As our CU campuses move to online classes and many students, faculty and staff are asked to work remotely, it is a good time to be intentional in how to virtually maintain relationships and communicate effectively.
In my experience, the importance of communication, relationship building and maintenance are important all of the time. When engaging virtually, we have to pay extra attention to, and make an extra effort to do this work. I believe two main keys are transparency and consistency. Here are some tips to keep your office communication transparent and consistent through virtual communication.
- “The reason I’m asking is…” Include why you are asking a question, especially if it is in an email. This will help your respondent identify your specific need and answer accordingly. It will also cut down on email back and forth.
- Clarity of schedule and work. Be sure that you and your team know what is expected of each person. This includes when and how each person will be available for calls or virtual meetings, what projects each person is working on, expected deliverables and timelines, etc.
- Work communication plan. Have a plan and structure for how you will communicate with each other and know what everyone is working on.
- Use the same messaging each time. As humans, we tune into differences in people’s behavior – in person and virtual. We then make assumptions about the ‘why’ behind the changes. Over time, this leads to misinterpretations, miscommunications, and conflict.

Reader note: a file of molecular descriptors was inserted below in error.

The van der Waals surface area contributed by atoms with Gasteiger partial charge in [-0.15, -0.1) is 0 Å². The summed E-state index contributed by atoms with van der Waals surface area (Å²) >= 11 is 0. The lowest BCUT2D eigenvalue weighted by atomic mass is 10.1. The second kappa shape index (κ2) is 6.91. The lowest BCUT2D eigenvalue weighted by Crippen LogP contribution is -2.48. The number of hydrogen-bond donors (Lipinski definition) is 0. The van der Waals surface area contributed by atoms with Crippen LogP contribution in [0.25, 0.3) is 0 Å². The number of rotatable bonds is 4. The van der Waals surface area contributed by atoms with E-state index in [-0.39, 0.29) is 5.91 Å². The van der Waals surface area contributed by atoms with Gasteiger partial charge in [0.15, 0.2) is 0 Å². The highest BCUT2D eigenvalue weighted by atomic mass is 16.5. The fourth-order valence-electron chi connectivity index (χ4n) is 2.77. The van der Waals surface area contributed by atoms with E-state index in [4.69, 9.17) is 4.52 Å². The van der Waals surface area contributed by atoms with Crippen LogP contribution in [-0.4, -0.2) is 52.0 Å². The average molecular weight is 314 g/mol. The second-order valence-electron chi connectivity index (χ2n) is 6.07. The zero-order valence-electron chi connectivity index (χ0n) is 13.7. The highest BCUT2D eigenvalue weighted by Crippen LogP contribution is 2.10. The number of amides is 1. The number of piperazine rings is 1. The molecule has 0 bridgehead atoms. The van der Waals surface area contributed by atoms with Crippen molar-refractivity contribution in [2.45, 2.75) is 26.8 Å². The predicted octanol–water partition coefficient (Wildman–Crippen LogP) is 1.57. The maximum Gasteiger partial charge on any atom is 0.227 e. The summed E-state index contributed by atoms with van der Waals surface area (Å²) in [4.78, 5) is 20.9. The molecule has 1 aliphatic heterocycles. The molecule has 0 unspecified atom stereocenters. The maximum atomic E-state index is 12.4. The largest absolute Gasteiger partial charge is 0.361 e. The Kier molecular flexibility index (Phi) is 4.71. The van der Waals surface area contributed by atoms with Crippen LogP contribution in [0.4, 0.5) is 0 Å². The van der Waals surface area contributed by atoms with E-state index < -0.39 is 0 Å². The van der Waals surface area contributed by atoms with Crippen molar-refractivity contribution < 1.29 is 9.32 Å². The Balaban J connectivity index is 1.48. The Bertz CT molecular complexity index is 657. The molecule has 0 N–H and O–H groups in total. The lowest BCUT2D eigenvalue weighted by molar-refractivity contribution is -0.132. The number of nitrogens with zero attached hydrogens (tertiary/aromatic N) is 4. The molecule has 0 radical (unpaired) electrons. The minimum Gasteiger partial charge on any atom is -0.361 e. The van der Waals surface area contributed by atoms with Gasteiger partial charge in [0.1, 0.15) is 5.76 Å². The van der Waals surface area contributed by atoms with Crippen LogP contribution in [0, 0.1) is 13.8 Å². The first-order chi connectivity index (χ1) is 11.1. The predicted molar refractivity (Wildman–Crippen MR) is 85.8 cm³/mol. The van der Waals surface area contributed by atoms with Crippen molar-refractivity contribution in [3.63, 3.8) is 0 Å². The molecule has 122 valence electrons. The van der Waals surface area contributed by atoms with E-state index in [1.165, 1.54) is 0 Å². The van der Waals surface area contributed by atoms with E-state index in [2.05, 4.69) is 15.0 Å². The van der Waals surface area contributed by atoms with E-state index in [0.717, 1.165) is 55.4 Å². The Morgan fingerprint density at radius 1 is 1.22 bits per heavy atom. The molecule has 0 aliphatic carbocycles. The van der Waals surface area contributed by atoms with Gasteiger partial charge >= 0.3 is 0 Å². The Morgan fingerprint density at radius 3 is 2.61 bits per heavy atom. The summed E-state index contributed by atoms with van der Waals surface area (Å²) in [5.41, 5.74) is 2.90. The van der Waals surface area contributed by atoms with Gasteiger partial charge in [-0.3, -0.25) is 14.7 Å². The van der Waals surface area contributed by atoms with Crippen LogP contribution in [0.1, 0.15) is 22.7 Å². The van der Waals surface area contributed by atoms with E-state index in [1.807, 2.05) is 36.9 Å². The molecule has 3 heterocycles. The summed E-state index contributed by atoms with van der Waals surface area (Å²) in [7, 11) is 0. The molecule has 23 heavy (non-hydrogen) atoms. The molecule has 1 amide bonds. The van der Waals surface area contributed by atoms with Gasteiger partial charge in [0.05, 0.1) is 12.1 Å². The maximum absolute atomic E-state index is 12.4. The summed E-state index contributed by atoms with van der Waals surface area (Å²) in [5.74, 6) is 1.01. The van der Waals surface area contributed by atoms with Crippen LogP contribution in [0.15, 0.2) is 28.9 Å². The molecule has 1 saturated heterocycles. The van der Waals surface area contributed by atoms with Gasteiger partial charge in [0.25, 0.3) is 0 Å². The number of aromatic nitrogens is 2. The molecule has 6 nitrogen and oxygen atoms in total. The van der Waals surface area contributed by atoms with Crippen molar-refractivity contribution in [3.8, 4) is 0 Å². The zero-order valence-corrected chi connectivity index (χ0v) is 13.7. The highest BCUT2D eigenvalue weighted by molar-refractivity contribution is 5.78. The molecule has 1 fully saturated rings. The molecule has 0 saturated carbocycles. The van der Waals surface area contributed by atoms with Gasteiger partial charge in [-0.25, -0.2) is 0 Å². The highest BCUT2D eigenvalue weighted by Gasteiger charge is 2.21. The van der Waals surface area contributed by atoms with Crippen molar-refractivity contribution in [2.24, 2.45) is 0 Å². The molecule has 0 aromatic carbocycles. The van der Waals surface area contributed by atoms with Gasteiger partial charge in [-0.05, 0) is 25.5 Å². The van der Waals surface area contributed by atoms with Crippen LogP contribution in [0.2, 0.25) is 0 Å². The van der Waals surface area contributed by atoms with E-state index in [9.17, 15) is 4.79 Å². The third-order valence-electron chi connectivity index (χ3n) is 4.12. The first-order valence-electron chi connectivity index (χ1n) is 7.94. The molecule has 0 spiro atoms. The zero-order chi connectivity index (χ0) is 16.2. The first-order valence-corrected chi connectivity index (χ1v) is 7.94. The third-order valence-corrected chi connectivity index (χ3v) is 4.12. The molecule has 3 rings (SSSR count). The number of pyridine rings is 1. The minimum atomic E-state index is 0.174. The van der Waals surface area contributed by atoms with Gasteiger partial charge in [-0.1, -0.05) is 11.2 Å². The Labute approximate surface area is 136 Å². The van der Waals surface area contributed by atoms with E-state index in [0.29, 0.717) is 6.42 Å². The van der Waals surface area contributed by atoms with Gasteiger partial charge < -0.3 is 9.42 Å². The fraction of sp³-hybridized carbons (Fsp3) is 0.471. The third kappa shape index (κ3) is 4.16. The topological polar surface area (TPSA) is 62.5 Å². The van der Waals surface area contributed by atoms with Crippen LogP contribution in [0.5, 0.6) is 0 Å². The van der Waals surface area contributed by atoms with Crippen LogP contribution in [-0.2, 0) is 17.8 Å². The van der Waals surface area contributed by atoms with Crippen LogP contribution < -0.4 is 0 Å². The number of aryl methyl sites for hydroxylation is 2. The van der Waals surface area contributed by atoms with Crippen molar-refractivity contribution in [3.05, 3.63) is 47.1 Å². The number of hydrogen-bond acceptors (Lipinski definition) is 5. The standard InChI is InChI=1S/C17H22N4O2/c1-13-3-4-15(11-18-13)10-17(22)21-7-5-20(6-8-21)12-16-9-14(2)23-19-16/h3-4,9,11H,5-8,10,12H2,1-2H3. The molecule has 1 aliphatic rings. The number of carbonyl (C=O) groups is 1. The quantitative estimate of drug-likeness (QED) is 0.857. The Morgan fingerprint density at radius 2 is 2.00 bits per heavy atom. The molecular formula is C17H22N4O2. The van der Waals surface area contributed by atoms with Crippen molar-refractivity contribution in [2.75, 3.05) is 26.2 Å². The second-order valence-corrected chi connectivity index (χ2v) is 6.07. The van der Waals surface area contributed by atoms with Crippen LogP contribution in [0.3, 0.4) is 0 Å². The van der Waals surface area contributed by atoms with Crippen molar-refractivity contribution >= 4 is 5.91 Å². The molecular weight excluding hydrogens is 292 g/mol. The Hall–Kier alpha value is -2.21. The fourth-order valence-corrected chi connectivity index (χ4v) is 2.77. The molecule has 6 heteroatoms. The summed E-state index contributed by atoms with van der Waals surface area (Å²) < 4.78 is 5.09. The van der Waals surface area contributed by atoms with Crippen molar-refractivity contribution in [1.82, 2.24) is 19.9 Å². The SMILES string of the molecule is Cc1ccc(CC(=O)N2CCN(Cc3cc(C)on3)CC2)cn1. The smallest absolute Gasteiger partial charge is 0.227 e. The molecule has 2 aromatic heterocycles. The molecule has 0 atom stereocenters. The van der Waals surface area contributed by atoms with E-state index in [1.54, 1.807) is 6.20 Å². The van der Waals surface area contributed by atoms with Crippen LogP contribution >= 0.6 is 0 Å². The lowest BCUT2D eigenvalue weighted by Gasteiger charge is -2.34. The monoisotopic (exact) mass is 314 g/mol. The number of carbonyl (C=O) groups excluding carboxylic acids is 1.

- Email: Start, end, and structure all emails the same way. Use the same greeting and same closing.
- Phone: Start and end all phone calls the same way. Try to maintain the same tone of voice in all of your calls. If you notice your tone being different, share why (e.g., “I recognize my tone of voice is different… I’m just thinking about many things at once… I am still processing that last meeting… I just got off the phone with another colleague and I’m still thinking about that… I’m feeling really tired today…” etc.)
- Structure regular meetings/check-ins and don’t miss them. Structure and consistency adhering to that structure is incredibly important to maintain connection, expectations, and predictability. Even if you don’t have anything to discuss in a scheduled meeting, at least show up to say, “Hi,” to everyone, check in for a minute, and then close the meeting.
These are just a few ways to create and maintain transparency and consistency on your teams. Be creative and find other ways that are authentic to you and your team’s needs.
By Teresa Ralicki, Ombuds,
University of Colorado Denver/Anschutz Medical Campus Ombuds Office